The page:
Are you Hyun Chun Shin?

Claim your profile

Publications (3)9.05 Total impact

  • [Show abstract] [Hide abstract]
    ABSTRACT: Docetaxel and cisplatin combination chemotherapy is established first-line chemotherapy for advanced non-small cell lung cancer (NSCLC). We evaluated a weekly schedule of docetaxel and cisplatin for efficacy and tolerability in patients with chemotherapy-naive NSCLC. Patients enrolled in this study had stage IIIB or IV NSCLC with measurable disease, no prior chemotherapy, and Eastern Cooperative Oncology Group (ECOG) performance status (PS) 0-2. Treatment consisted of docetaxel 40 mg/m(2) and cisplatin 35 mg/m(2) given on D1 and D8 every 3 weeks. Patients were evaluated for response after every 2 cycles of treatment. Thirty six patients were enrolled, and 35 underwent treatment. Of these, 29 were males and 7 females, median age was 61 years (range, 38-68). About 31 patients had ECOG PS 0-1 and 4 patients had ECOG PS 2. Fifty seven percentage (20/35) of patients had adenocarcinoma and 74.3% (26/35) had stage IV disease. A total of 153 cycles of chemotherapy were administered. Of the 35 patients treated, 17 (48.6%) achieved partial response, 11 (31.4%) showed stable disease, and 6 (17.1%) had progressive disease. Median duration of response was 5.3 months (95% CI: 4.2-6.2 months), and median time to disease progression was 4.6 months (95% CI: 2.9-6.3 months). Estimated overall survival at 1 year was 65.7%. The major hematologic toxicity was myelosuppression. Grade 3 or 4 anemia occurred in 6 cycles, and grade 3 or 4 neutropenia was observed in four cycles. Major non-hematologic toxicities were grade 3 nausea in three patients and grade 3 fatigue in two patients. Three patients developed pneumonia and one patient had infectious colitis. There were no treatment-related deaths in this study. Weekly schedule of docetaxel and cisplatin as first-line treatment for NSCLC had good efficacy and manageable toxicity.
    Cancer Chemotherapy and Pharmacology 10/2010; 66(5):889-97. · 2.80 Impact Factor
  • Source
    [Show abstract] [Hide abstract]
    ABSTRACT: The frequency of thromboembolic events (TE) in Caucasian patients with multiple myeloma (MM) receiving thalidomide as the initial treatment has been reported to be 10~58% without prophylactic anticoagulation. Korean MM patients treated with thalidomide were studied to determine the frequency of TE and associated risk factors. A retrospective medical record review of the Korean MM registry from 25 centers in Korea between 2003 and 2007 was performed. We assessed the incidence of arterial and venous TE and the associated clinical parameters. Three hundred and sixty MM patients (median age 61years, range 32ā€“88years) received thalidomide treatment. Fourteen patients (3.9%) developed TE: 12 had venous and two had arterial locations. The sites for the venous TE included lungs (seven), lower extremities (four), upper extremities (one), and neck (one). Arterial TE developed in cerebral and peripheral arteries each. No single clinical parameter such as prerequisite for the metabolic syndrome, disease status, and treatment regimen were predictive for the development of TE. The frequency of TE in patients who received thalidomide as initial therapy (7/155) was not different from those who received thalidomide for progressive or relapsed disease (7/205, pā€‰=ā€‰0.592). The frequency of TE during thalidomide treatment in Korean patients with MM was low. No significant clinical factor was found to be a risk factor. The subgroup requiring thromboprophylaxis among the Korean patients with MM, receiving thalidomide, needs to be clarified.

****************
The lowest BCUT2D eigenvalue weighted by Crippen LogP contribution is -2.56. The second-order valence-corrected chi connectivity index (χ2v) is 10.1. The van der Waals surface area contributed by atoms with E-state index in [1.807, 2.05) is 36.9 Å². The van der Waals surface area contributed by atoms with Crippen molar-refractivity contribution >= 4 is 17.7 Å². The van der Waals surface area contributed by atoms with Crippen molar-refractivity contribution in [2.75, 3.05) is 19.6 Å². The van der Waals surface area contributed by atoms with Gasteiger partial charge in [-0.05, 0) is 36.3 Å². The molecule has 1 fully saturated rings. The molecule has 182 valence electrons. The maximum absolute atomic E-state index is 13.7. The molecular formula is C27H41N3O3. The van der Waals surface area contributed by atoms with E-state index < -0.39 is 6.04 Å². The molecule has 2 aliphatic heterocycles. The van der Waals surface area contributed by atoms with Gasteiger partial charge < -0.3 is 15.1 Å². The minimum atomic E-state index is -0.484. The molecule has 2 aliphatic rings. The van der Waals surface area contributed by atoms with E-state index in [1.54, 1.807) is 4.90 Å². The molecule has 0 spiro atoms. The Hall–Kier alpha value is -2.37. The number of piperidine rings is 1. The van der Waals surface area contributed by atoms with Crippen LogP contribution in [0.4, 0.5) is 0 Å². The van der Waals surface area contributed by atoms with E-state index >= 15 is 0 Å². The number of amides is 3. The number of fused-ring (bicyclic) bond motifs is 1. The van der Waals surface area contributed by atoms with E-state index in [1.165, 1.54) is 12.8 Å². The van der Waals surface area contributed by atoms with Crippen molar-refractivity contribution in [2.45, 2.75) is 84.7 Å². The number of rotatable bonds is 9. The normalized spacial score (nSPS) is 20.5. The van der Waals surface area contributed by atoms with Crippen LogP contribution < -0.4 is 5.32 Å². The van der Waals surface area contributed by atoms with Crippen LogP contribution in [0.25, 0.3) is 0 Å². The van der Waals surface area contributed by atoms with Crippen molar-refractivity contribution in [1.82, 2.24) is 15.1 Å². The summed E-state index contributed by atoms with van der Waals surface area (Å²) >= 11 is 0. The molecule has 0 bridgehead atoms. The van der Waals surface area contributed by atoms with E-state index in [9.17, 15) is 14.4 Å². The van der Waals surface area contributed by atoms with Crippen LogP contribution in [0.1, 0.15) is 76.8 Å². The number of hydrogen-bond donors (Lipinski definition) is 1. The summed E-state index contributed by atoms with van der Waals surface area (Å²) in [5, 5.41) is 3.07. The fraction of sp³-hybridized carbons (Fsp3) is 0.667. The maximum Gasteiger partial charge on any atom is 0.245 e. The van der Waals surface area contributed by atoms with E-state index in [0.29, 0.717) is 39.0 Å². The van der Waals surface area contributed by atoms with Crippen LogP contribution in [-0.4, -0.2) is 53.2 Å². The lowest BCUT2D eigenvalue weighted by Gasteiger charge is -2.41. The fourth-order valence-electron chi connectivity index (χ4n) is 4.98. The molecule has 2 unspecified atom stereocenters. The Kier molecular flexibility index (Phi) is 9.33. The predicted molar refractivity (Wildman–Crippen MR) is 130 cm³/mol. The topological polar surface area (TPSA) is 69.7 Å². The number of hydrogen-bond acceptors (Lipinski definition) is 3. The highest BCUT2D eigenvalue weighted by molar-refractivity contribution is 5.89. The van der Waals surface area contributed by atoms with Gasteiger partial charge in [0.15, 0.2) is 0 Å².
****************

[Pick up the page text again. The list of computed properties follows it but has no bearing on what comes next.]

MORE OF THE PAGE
Annals of Hematology 02/2010; 89(2):201-206. · 2.87 Impact Factor
  • [Show abstract] [Hide abstract]
    ABSTRACT: The combination of gemcitabine and cisplatin is among the most active regimens for the treatment of NSCLC. However, the optimal dose and schedule for administration of the two drugs has not yet been determined. We investigated the activity and toxicity of a gemcitabine and split-dose cisplatin regimen in an outpatient setting for patients with advanced non-small cell lung cancer (NSCLC). From June 2004 to May 2005 patients with stage IIIB or IV who had not had prior chemotherapy entered the study. Treatment consisted of gemcitabine 1250 mg/m2 and cisplatin 35 mg/m2, both given intravenously on days 1 and 8 every 21 days. Forty-five patients were entered this study. Patient characteristics were as follows: male/female, 34/11; median age (range), 62 (30-76) years; ECOG PS 0/1/2, 7/30/8; stage IIIB/IV, 18/27. A total of 168 cycles were delivered, with a median of 4 cycles (range, 1-6). All patients were evaluable for toxicity. Grade 3 and 4 toxicities according to the NCI toxicity criteria included neutropenia in 8 patients (18%), anemia in 4 (9%), thrombocytopenia in 7 (15%), and emesis in 1 (2%). Of 42 patients assessable for response, 23 patients showed a partial remission. On intent-to-treat basis, the overall response rate was 51% (95% CI, 37-65%). Median time to progression was 6.0 months (range, 1.2-12.0 months) and median overall survival was 13.1 months (range, 1.4-17 months). This regimen with gemcitabine and split-dose cisplatin using a 21-day schedule appears to be active and very well-tolerated in an outpatients setting for patients with advanced NSCLC.
    Lung Cancer 11/2006; 54(1):57-62. · 3.39 Impact Factor